Ethics in substance use disorder treatment.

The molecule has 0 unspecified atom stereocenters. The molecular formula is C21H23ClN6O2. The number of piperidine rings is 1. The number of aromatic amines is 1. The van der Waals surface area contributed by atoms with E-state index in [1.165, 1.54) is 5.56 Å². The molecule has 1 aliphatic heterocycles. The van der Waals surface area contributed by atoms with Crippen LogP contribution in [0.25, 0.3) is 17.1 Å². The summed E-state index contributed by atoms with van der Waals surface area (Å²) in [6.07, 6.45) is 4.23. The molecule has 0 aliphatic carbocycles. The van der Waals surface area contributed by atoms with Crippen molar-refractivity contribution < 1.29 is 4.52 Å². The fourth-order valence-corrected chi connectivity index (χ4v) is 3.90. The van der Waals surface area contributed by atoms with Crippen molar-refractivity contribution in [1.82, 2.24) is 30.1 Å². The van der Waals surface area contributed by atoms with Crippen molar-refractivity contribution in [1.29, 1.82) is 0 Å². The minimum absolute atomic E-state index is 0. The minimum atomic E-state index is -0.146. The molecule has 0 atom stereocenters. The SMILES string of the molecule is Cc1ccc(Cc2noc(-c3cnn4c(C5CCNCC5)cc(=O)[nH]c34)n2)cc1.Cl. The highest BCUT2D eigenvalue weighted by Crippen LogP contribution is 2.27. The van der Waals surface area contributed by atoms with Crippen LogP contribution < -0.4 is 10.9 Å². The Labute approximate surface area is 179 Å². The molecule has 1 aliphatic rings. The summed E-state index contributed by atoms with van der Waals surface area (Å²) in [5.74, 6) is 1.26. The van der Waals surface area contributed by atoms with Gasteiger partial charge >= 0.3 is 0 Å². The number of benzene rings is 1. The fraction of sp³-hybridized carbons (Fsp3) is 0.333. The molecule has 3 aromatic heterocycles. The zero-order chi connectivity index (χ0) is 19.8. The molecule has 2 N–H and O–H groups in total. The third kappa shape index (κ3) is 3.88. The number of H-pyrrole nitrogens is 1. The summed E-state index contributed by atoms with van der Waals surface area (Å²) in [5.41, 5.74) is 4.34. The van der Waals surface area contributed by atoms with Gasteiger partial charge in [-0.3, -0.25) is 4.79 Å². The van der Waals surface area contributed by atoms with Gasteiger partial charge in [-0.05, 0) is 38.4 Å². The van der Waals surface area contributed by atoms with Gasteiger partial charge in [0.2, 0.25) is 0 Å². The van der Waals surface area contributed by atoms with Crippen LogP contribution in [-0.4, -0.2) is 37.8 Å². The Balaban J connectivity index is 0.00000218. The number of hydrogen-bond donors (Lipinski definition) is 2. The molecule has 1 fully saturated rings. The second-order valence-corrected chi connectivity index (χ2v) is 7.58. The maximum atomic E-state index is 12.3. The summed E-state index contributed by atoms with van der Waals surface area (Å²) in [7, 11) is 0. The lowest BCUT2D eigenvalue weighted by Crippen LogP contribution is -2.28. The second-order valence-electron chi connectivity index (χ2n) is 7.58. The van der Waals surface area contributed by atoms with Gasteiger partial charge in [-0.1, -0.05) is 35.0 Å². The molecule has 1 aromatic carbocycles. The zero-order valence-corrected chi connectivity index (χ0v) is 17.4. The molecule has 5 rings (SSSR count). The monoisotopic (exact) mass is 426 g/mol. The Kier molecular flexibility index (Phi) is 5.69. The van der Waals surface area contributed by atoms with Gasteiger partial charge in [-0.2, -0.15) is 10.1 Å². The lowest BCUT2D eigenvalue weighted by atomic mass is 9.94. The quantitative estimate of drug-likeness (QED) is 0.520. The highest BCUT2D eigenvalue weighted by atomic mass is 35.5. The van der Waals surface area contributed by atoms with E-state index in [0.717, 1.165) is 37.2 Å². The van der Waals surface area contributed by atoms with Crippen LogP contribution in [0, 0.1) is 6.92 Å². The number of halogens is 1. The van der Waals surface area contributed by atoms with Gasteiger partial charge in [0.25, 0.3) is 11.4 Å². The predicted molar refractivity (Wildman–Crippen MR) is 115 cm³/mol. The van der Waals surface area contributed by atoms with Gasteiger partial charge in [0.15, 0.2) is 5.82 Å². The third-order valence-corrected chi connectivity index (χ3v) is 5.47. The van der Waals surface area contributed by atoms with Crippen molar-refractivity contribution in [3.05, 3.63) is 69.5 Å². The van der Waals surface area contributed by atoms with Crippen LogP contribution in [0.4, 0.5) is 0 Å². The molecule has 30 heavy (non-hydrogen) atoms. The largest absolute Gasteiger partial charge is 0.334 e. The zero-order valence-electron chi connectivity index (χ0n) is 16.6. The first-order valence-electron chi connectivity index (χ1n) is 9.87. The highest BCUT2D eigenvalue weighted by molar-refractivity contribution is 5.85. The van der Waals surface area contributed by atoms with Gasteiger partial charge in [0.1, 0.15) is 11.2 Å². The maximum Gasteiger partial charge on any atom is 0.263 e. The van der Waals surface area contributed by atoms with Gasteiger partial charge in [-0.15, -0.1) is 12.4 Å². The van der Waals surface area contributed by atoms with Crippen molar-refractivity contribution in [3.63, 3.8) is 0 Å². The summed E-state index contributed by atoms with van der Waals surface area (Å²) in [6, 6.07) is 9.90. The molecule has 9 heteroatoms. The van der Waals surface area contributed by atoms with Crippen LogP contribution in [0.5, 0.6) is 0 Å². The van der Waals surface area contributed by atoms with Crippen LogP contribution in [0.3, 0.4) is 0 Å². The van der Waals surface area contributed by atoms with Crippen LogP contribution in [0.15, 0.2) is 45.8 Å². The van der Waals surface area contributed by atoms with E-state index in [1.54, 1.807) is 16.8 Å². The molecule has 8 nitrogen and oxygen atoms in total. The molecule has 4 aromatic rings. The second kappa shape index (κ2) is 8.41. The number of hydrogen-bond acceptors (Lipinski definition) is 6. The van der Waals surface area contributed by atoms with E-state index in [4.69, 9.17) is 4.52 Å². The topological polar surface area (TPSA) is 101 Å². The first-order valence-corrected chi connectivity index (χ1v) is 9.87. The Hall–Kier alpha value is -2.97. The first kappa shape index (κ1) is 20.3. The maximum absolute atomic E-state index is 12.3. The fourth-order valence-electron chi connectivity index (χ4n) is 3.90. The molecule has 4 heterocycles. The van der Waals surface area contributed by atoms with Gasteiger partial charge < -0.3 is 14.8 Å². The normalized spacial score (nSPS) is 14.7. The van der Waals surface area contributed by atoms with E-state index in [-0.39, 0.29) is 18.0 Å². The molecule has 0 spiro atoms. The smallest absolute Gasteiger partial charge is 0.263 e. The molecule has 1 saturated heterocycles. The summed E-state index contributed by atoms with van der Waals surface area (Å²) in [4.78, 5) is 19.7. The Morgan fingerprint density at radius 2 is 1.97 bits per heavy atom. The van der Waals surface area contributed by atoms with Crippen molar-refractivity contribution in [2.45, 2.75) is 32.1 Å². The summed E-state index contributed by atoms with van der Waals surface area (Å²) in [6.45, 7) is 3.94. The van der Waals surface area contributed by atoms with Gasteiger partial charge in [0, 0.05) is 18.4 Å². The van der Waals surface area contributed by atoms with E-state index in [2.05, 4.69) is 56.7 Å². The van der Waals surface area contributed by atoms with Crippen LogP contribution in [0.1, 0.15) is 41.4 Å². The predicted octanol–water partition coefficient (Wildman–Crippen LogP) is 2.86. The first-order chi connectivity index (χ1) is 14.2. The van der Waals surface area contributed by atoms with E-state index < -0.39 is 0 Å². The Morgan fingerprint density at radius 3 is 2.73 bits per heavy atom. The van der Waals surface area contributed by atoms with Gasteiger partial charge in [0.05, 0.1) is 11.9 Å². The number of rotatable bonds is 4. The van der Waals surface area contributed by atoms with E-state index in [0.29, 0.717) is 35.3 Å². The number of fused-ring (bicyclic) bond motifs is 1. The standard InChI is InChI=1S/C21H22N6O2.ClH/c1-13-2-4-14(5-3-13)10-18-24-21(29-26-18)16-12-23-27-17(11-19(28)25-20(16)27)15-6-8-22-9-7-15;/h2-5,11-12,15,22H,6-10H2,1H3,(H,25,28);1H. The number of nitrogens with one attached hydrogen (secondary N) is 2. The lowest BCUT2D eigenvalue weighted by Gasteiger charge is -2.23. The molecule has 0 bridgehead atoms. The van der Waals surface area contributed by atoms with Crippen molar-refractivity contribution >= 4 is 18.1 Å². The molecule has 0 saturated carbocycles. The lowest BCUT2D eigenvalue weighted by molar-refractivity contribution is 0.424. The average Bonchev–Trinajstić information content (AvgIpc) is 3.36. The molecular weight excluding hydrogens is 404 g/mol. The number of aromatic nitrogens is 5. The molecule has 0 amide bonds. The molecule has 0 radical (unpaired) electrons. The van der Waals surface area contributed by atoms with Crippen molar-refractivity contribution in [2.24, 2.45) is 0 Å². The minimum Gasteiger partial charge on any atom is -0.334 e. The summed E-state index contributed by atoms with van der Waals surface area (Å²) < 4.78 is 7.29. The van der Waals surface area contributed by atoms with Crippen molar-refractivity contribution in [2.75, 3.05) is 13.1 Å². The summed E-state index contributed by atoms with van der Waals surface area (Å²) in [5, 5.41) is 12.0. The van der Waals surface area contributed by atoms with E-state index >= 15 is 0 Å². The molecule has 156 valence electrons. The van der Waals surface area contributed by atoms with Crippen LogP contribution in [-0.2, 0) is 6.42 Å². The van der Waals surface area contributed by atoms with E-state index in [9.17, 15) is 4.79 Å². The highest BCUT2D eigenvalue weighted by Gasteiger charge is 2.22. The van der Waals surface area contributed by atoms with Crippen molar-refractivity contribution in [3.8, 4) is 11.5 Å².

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The coming decades will see exciting breakthroughs in the treatment of SUDs, such as further elucidation of the genetic mechanisms of addiction. Yet if the past is any guide to the future, each new discovery will bring with it new challenges to the core ethical obligations of honoring informed consent, protecting confidentiality, and respecting justice, while also protecting the public from harm and ensuring the good of the individual patient. For the emerging scientific shift to a biobehavioral model of addiction to transform cultural attitudes and enhance treatment and research will require the scientifically rigorous and ethically sound agency of ethicists and addiction professionals to influence public policy. The growing body of neurobiologic evidence that contests traditional assumptions about free will and responsibility will evoke more deliberate and nuanced approaches to informed consent and treatment participation and dispute the forensic orientation in drug policy. If this unprecedented paradigm change can influence health care decision making in a reasoned and balanced fashion, there is real hope that the cultural stigma, which has warranted highly stringent confidentiality protections, and the disenfranchisement underlying health disparities in addiction treatment may move in the direction of compassionate and competent care for all those who suffer from addiction.